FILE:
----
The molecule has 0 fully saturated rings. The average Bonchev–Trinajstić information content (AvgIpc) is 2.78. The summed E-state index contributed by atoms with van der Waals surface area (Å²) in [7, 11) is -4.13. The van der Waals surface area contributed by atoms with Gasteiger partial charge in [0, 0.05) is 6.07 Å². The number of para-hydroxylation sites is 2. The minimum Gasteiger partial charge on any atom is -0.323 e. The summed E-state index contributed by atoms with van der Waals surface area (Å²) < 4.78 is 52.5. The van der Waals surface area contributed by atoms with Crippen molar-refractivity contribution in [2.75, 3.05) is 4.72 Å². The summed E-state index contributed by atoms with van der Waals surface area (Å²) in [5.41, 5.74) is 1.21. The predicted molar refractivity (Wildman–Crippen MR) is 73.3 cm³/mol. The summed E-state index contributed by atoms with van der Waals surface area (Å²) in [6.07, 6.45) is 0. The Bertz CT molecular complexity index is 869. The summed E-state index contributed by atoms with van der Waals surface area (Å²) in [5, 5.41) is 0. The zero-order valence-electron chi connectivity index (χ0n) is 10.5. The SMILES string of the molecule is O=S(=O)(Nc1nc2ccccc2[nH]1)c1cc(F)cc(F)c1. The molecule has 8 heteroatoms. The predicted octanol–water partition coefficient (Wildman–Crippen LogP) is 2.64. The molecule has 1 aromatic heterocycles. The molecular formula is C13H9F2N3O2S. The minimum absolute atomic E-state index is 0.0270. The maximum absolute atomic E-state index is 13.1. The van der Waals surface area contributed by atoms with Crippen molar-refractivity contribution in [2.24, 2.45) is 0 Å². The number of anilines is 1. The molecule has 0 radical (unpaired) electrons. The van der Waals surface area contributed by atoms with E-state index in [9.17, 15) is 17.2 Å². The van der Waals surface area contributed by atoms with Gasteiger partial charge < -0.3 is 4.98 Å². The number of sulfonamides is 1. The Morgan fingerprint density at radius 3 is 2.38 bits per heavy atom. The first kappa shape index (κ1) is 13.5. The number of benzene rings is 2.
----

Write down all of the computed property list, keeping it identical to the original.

The molecule has 0 fully saturated rings. The average Bonchev–Trinajstić information content (AvgIpc) is 2.78. The summed E-state index contributed by atoms with van der Waals surface area (Å²) in [7, 11) is -4.13. The van der Waals surface area contributed by atoms with Gasteiger partial charge in [0, 0.05) is 6.07 Å². The number of para-hydroxylation sites is 2. The minimum Gasteiger partial charge on any atom is -0.323 e. The summed E-state index contributed by atoms with van der Waals surface area (Å²) < 4.78 is 52.5. The van der Waals surface area contributed by atoms with Crippen molar-refractivity contribution in [2.75, 3.05) is 4.72 Å². The summed E-state index contributed by atoms with van der Waals surface area (Å²) in [5.41, 5.74) is 1.21. The predicted molar refractivity (Wildman–Crippen MR) is 73.3 cm³/mol. The summed E-state index contributed by atoms with van der Waals surface area (Å²) in [6.07, 6.45) is 0. The Bertz CT molecular complexity index is 869. The summed E-state index contributed by atoms with van der Waals surface area (Å²) in [5, 5.41) is 0. The zero-order valence-electron chi connectivity index (χ0n) is 10.5. The SMILES string of the molecule is O=S(=O)(Nc1nc2ccccc2[nH]1)c1cc(F)cc(F)c1. The molecule has 8 heteroatoms. The predicted octanol–water partition coefficient (Wildman–Crippen LogP) is 2.64. The molecule has 1 aromatic heterocycles. The molecular formula is C13H9F2N3O2S. The minimum absolute atomic E-state index is 0.0270. The maximum absolute atomic E-state index is 13.1. The van der Waals surface area contributed by atoms with Crippen molar-refractivity contribution in [2.24, 2.45) is 0 Å². The number of anilines is 1. The molecule has 0 radical (unpaired) electrons. The van der Waals surface area contributed by atoms with E-state index in [9.17, 15) is 17.2 Å². The van der Waals surface area contributed by atoms with Gasteiger partial charge < -0.3 is 4.98 Å². The number of sulfonamides is 1. The Morgan fingerprint density at radius 3 is 2.38 bits per heavy atom. The first kappa shape index (κ1) is 13.5. The number of benzene rings is 2.